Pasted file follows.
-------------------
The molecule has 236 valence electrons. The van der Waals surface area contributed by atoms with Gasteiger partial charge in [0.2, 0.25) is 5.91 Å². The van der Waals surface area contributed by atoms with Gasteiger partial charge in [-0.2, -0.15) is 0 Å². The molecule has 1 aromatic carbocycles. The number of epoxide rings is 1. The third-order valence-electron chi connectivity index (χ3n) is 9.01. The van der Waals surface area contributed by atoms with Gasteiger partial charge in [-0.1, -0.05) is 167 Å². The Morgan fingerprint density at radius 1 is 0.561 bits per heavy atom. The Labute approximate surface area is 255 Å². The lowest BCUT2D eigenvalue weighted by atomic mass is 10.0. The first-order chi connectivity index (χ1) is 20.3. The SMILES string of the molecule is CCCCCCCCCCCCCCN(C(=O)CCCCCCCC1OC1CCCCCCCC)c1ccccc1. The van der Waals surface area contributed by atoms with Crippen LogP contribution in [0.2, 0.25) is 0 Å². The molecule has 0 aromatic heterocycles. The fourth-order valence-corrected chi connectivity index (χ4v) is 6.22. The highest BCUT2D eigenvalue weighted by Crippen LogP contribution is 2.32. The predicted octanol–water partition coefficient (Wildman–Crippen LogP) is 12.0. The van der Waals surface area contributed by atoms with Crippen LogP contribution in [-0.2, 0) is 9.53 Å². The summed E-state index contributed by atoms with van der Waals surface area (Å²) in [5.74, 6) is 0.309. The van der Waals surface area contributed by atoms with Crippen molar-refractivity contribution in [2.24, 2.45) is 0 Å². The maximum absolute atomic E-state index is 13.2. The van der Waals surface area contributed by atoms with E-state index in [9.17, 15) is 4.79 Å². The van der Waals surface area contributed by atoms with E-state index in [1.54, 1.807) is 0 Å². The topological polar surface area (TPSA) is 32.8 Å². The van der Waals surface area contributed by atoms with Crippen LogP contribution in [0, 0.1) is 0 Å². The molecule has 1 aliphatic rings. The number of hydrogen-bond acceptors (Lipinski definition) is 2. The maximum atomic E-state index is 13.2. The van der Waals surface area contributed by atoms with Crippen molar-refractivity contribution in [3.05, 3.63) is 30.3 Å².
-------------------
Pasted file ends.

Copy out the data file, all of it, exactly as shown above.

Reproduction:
The molecule has 236 valence electrons. The van der Waals surface area contributed by atoms with Gasteiger partial charge in [0.2, 0.25) is 5.91 Å². The van der Waals surface area contributed by atoms with Gasteiger partial charge in [-0.2, -0.15) is 0 Å². The molecule has 1 aromatic carbocycles. The number of epoxide rings is 1. The third-order valence-electron chi connectivity index (χ3n) is 9.01. The van der Waals surface area contributed by atoms with Gasteiger partial charge in [-0.1, -0.05) is 167 Å². The Morgan fingerprint density at radius 1 is 0.561 bits per heavy atom. The Labute approximate surface area is 255 Å². The lowest BCUT2D eigenvalue weighted by atomic mass is 10.0. The first-order chi connectivity index (χ1) is 20.3. The SMILES string of the molecule is CCCCCCCCCCCCCCN(C(=O)CCCCCCCC1OC1CCCCCCCC)c1ccccc1. The van der Waals surface area contributed by atoms with Crippen LogP contribution in [0.2, 0.25) is 0 Å². The molecule has 0 aromatic heterocycles. The fourth-order valence-corrected chi connectivity index (χ4v) is 6.22. The highest BCUT2D eigenvalue weighted by Crippen LogP contribution is 2.32. The predicted octanol–water partition coefficient (Wildman–Crippen LogP) is 12.0. The van der Waals surface area contributed by atoms with Crippen LogP contribution in [-0.2, 0) is 9.53 Å². The summed E-state index contributed by atoms with van der Waals surface area (Å²) in [5.74, 6) is 0.309. The van der Waals surface area contributed by atoms with Crippen molar-refractivity contribution in [2.24, 2.45) is 0 Å². The maximum absolute atomic E-state index is 13.2. The van der Waals surface area contributed by atoms with E-state index in [9.17, 15) is 4.79 Å². The van der Waals surface area contributed by atoms with E-state index in [1.54, 1.807) is 0 Å². The topological polar surface area (TPSA) is 32.8 Å². The van der Waals surface area contributed by atoms with Crippen LogP contribution in [0, 0.1) is 0 Å². The molecule has 1 aliphatic rings. The number of hydrogen-bond acceptors (Lipinski definition) is 2. The maximum atomic E-state index is 13.2. The van der Waals surface area contributed by atoms with Crippen molar-refractivity contribution in [3.05, 3.63) is 30.3 Å².